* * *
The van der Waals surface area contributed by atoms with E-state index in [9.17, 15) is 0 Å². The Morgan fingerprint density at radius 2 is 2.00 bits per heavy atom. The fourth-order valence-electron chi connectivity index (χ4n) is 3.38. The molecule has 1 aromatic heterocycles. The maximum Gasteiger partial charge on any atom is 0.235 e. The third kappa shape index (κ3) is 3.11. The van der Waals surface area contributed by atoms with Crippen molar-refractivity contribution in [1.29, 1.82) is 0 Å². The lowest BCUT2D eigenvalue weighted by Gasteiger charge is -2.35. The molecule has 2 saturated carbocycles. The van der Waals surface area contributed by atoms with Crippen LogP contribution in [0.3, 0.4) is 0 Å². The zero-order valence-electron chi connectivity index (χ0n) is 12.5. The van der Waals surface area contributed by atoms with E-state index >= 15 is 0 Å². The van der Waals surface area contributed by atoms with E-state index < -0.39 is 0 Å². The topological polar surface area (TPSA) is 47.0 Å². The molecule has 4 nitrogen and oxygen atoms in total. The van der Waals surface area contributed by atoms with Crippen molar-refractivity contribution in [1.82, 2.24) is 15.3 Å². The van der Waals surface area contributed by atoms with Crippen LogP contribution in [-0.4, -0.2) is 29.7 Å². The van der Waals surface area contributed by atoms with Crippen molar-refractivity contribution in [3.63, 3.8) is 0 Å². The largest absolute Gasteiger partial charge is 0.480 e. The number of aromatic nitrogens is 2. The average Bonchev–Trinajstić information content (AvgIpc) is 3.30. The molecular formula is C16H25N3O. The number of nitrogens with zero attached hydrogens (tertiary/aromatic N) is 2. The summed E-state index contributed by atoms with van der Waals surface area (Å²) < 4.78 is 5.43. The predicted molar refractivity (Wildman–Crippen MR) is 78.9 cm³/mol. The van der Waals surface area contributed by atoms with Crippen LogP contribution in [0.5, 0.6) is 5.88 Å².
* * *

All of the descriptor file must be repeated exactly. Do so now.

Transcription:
The van der Waals surface area contributed by atoms with E-state index in [9.17, 15) is 0 Å². The Morgan fingerprint density at radius 2 is 2.00 bits per heavy atom. The fourth-order valence-electron chi connectivity index (χ4n) is 3.38. The molecule has 1 aromatic heterocycles. The maximum Gasteiger partial charge on any atom is 0.235 e. The third kappa shape index (κ3) is 3.11. The van der Waals surface area contributed by atoms with Crippen molar-refractivity contribution in [1.29, 1.82) is 0 Å². The lowest BCUT2D eigenvalue weighted by Gasteiger charge is -2.35. The molecule has 2 saturated carbocycles. The van der Waals surface area contributed by atoms with Crippen LogP contribution in [0.3, 0.4) is 0 Å². The zero-order valence-electron chi connectivity index (χ0n) is 12.5. The van der Waals surface area contributed by atoms with E-state index >= 15 is 0 Å². The van der Waals surface area contributed by atoms with E-state index < -0.39 is 0 Å². The topological polar surface area (TPSA) is 47.0 Å². The molecule has 4 nitrogen and oxygen atoms in total. The van der Waals surface area contributed by atoms with Crippen molar-refractivity contribution in [1.82, 2.24) is 15.3 Å². The van der Waals surface area contributed by atoms with Crippen LogP contribution in [-0.4, -0.2) is 29.7 Å². The van der Waals surface area contributed by atoms with Crippen molar-refractivity contribution in [3.63, 3.8) is 0 Å². The largest absolute Gasteiger partial charge is 0.480 e. The number of aromatic nitrogens is 2. The average Bonchev–Trinajstić information content (AvgIpc) is 3.30. The molecular formula is C16H25N3O. The number of nitrogens with zero attached hydrogens (tertiary/aromatic N) is 2. The summed E-state index contributed by atoms with van der Waals surface area (Å²) < 4.78 is 5.43. The predicted molar refractivity (Wildman–Crippen MR) is 78.9 cm³/mol. The van der Waals surface area contributed by atoms with Crippen LogP contribution in [0.5, 0.6) is 5.88 Å².